AIDN NATIONAL MEMBER NEWSLETTER,Vol 1,No2
Letter to members from the AIDN National CEO
Hello to all,
I am pleased to be writing to you for this winter edition of the AIDN National Newsletter. I hope that this finds you all well and hopefully doing well in your businesses.
We of course find ourselves still learning to work with the COVID-19 pandemic, and our thoughts go out to our friends and colleagues in Victoria that find themselves once again locked down.
Matt Keogh MP, the Opposition Spokesperson for Defence Industry has been able to contribute to this newsletter, which we of course thank him for.
The Hon Melissa Price MP, Minister for Defence Industry is looking forward to contributing to the next newsletter.
This newsletter follows closely on from the successful Land Forces conference, which many of you were able to attend. I unfortunately found myself the victim of a close contact from a Victorian friend, requiring me to get another COVID test and self-isolate for a couple of days which was unfortunate as I was looking forward to the opportunity to catch up with many of you.
As I have mentioned previously AIDN is in the final stages of formalising its shift to a national entity, with the target date of 01 July remaining on track. I have separately written an article for this newsletter on what this means for the organisation and more importantly you as our membership.
AIDN remains fully committed to driving the discussion and influencing the outcomes to ensure that Australian companies and in particular our vitally important SME community are able to compete for and secure work on all Defence programs.
The Morrison Government is investing staggeringly large amounts of money into the Defence sector and the Government should be applauded for doing this. The Morrison Government has repeatedly stated that it has a requirement to ensure the creation of a sovereign industrial base, indeed Minister Price has repeatedly gone on the public record on this issue. AIDN of course supports this 100%.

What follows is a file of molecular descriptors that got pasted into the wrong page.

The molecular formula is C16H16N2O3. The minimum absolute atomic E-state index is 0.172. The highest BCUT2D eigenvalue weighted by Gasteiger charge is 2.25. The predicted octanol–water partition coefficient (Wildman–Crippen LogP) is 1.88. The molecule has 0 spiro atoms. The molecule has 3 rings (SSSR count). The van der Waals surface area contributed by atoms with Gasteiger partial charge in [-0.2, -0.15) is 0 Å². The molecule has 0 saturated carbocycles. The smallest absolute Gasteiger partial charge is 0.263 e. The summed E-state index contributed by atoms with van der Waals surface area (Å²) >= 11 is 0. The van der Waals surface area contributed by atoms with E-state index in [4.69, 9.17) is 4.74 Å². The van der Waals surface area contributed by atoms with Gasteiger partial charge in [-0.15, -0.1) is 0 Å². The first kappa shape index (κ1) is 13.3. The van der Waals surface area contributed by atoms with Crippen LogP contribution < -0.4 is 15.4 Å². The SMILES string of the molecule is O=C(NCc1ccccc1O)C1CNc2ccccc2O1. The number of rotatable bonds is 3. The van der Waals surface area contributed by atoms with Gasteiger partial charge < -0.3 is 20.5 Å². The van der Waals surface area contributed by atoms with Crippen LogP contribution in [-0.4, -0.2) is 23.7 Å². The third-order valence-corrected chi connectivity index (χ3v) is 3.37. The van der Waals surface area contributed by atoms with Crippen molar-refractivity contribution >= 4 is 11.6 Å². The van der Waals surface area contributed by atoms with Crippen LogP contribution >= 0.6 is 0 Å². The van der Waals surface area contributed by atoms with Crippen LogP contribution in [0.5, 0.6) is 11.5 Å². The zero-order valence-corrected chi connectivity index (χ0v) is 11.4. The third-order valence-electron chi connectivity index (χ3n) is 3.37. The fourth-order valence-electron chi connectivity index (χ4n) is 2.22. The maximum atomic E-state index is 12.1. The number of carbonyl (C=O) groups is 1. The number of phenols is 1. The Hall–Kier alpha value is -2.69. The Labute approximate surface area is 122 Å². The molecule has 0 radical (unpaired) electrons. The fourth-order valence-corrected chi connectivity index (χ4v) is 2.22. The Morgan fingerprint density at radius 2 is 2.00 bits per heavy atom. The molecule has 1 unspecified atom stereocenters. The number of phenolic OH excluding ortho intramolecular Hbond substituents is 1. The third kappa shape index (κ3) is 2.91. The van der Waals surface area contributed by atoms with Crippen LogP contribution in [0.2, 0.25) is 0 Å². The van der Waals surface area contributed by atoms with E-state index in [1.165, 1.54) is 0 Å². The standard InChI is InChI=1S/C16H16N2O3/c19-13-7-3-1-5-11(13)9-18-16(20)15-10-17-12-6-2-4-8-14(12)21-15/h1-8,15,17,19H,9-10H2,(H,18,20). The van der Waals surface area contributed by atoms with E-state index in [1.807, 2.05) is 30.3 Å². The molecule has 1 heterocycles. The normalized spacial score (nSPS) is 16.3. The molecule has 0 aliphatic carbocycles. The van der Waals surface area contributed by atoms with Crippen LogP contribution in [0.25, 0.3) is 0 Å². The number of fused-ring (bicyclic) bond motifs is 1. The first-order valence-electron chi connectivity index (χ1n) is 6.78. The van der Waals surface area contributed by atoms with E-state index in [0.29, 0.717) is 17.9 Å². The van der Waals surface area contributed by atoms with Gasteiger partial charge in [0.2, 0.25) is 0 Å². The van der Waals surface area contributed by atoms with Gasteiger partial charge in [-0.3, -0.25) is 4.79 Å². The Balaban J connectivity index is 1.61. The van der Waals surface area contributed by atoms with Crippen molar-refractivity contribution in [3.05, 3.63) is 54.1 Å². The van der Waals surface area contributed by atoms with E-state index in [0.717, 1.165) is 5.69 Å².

The reality now is that Australian Industry needs to understand what this sovereignty looks like, how will Governments policy ensure that this happens and what does success actually look like.
It is not yet possible to answer the question of what success looks like, we collectively need to get to the point where there is strategic plan that takes Australia from where it is today – a country where the majority of defence dollars are spent with the large multinational foreign owned and controlled defence organisations – to where Australian controlled companies are undertaking large percentages of the defence work in-country with support from the foreign entities.
Recently AIDN posted an opinion piece on the need to properly define what an Australian company is, we will shortly be posting a follow up to this piece to further generate debate on this topic. Without a considered definition then we remain locked into the reality of overseas suppliers claiming that they are Australian companies because they are here and employ Australians, yet there is no control here and that makes Australia vulnerable in these tense geopolitical times.
The vast majority of countries have clear policies and definitions on these matters. Ultimately the requirement gets down to control. Where is control exercised, where are decisions made, where is the IP developed, who owns the IP and if the IP isn’t owned domestically what rights are there to IP usage, to name but a few of the considerations.
We need to ask the question of Government as to why so much of the Australian Defence dollar is being used to effectively mobilise the industrial base of foreign governments.
There can be little doubt that the events of 2020 and 2021 have demonstrated the need for self-reliance, we cannot simply assume that the foreign supply chains will be able to prioritise Australia in complex times, quite rightly they will look to support their domestic market in the first instance and then international markets, and we cannot guarantee where Australia sits in that supply line.
The argument that Australian industry is not up to the required standard and therefore unable to supply into these programs simply is not true. Australia’s Defence Industry has repeatedly been able to supply products of quality and proves to be an innovative industry. Recently at Senate Estimates the Managing Director of ASC stated that ASC is achieving more than 90% Australian Industry involvement for the supply chain for Collins Class submarines, given this fact why are we seeing resistance to including Australian suppliers into the major defence programs? Australia has world leading industry in a number of areas, all of which could supply to the Defence market. The need to design Australian industry into these programs from the outset should be a fundamental requirement.